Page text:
Before school started this week, the Milton Courier checked in with interim Superintendent Rich Dahman. Since he began working in the Milton School District in July, the recently retired Winona Area (Minnesota) Public Schools superintendent said he has met a lot of people, many of whom look forward to a new start.
He’s learned people value the district’s strong staff and family-like atmosphere and he's witnessed that atmosphere himself.
“I’ve seen people really dig into the work but also enjoy the work that they’re doing and enjoy the people that they work with. I think that’s important,” he said.
Overall, he said “I’ve been very impressed with the work that’s been going on here and people’s support of the school district.”
Dahman knows that there has been controversy in the school district.
“I think that people that I’ve talked to in the community are very anxious for us to have a fresh start as a school district,” he said.
As the superintendent for one year, he said, “Really what I want to do is look at the things that we’re doing well and how do we continue doing those things, and then identify key places where we can continue to improve. A big part of my role as superintendent is to make sure that we have the resources in the places where they should be to have the highest impact on student achievement.”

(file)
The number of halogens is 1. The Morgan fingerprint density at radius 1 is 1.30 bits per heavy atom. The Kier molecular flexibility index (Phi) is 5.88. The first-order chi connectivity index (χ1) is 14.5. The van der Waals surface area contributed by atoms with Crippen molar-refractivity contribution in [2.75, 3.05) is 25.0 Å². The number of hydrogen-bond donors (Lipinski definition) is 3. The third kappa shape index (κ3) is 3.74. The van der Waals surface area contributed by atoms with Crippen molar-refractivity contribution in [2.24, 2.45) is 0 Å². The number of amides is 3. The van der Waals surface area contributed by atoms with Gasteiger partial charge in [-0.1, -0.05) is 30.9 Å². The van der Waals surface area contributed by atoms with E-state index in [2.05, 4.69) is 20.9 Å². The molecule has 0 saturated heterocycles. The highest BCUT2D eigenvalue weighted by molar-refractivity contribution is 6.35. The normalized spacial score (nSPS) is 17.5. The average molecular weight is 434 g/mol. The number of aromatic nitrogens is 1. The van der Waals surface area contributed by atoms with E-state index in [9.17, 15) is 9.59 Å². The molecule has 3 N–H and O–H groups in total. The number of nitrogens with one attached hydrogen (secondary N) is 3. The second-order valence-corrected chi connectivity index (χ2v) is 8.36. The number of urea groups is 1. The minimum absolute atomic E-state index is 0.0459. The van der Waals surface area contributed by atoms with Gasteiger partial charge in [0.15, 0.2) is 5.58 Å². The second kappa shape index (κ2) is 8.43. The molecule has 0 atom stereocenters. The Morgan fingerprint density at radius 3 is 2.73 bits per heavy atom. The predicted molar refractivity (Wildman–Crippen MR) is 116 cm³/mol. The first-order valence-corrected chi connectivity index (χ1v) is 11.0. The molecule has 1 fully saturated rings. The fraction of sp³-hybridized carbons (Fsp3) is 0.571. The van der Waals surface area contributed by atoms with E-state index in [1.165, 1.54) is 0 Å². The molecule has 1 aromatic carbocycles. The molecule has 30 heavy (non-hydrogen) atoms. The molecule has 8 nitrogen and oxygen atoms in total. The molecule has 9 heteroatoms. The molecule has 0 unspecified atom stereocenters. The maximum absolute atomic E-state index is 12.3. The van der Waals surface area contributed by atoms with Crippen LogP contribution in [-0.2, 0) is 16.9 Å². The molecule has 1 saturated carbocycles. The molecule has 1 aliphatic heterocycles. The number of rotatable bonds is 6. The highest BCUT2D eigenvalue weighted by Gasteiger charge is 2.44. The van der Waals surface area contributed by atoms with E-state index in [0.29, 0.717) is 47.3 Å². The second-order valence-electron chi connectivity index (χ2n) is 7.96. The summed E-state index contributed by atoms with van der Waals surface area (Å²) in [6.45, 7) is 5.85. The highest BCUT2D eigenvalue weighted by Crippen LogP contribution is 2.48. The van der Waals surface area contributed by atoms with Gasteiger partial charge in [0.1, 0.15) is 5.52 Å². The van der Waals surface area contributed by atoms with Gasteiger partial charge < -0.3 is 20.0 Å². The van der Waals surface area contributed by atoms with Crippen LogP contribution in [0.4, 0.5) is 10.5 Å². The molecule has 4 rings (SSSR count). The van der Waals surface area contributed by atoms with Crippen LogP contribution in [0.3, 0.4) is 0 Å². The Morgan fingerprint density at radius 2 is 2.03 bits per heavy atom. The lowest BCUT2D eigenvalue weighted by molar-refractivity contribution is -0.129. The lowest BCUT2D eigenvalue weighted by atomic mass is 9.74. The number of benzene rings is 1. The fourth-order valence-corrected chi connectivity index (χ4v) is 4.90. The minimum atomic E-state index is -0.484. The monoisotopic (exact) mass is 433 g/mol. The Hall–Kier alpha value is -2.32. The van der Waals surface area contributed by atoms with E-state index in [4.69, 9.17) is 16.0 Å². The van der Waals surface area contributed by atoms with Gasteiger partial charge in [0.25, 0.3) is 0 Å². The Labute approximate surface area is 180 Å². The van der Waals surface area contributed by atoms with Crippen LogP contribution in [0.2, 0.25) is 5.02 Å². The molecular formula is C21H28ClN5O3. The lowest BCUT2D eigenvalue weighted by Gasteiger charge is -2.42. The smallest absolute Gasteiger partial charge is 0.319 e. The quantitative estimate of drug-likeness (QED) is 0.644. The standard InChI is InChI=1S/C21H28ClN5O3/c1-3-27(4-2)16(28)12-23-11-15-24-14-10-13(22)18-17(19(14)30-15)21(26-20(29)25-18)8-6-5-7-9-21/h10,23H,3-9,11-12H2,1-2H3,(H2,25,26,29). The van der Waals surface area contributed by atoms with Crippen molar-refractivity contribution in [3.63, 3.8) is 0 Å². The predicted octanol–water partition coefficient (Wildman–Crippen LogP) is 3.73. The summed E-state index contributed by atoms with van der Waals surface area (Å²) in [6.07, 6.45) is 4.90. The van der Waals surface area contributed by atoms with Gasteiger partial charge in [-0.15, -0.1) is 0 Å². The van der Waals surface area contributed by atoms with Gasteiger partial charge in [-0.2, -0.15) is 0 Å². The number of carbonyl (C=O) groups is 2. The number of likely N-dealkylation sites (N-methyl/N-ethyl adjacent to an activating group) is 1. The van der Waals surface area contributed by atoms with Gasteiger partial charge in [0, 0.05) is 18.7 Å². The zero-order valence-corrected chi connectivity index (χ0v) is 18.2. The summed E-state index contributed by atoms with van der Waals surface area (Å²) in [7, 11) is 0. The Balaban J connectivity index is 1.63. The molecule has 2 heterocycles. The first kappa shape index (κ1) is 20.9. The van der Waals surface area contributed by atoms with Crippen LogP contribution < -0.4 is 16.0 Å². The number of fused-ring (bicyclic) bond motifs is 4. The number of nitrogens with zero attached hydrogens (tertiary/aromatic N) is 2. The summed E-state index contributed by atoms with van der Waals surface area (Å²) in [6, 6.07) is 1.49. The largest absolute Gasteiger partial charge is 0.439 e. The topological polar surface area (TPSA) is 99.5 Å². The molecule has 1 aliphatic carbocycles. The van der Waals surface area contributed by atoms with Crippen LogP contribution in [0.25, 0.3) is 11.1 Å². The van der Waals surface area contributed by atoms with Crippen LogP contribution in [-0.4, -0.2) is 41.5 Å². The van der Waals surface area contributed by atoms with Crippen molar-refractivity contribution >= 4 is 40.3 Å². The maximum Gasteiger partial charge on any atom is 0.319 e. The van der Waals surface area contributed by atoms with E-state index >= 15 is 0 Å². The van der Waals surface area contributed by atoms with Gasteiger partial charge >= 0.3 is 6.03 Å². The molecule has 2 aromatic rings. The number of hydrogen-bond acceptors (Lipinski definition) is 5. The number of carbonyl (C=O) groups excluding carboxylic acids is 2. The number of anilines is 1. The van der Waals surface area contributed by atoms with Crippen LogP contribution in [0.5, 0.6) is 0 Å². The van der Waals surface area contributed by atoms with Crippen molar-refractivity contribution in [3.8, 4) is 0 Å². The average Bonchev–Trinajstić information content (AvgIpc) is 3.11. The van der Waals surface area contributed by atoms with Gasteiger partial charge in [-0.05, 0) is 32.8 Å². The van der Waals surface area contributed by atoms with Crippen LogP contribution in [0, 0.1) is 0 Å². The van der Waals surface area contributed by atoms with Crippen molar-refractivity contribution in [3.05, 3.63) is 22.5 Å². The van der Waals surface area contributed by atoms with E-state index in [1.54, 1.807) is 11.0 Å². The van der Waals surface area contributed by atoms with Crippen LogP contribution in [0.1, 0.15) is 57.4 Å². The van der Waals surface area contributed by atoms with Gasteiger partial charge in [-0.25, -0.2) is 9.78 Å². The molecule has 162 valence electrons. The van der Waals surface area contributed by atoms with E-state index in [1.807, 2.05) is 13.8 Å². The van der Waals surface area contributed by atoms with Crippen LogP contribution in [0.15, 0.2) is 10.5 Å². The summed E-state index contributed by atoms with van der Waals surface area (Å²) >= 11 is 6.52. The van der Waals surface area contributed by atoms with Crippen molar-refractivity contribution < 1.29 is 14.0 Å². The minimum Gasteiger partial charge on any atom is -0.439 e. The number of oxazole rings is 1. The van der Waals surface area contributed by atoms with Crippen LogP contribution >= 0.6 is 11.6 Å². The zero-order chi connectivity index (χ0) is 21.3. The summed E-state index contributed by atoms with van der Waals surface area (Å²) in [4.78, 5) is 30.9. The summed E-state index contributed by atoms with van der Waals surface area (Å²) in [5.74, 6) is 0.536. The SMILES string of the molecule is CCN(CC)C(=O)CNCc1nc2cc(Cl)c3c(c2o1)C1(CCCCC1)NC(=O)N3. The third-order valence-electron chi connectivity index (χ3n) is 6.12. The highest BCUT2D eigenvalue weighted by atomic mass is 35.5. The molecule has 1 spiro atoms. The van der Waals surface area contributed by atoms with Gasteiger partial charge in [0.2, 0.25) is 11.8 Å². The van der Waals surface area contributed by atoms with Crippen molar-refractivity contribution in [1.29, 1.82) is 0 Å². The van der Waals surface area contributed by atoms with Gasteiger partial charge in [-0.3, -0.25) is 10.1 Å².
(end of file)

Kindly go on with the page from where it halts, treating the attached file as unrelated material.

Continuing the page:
Individually, he’s met with each of the seven school board members to ask what they see as important.
He said his role in relation to the school board is to answer individual questions and get information out to the full board so they are aware of the different issues within the school district.
“I think the more clarity and knowledge that the school board has, the easier it is for them to make decisions,” he said.
Both in the previous school districts that he worked and in Milton, he said people care deeply about their school district.
“That doesn’t mean that they’re always going to agree on what the best path forward is,” he noted.
Dahman added he would rather have people have strong feelings about something than not care at all.
Sometimes people will advocate for something that’s for a certain school or department or individual, he said.
“While we keep those things in mind, the decisions that we, meaning myself and the school board, the decisions that we make have to be around what’s best for the entire group,” he said.
Welcoming staff back at the start of a new school year, he said he reminded them of the importance of their work: “Being in the education business has a huge impact on the lives of students and on our communities.”
When asked if he might serve as superintendent for more than one year, he said he tries not to spend a lot of time worrying about things that are out of his control.
“The intent when this job was posted and when I took the job was that I would come in and on an interim basis and work hard for a year,” he said. “So that’s what I’m going to do.”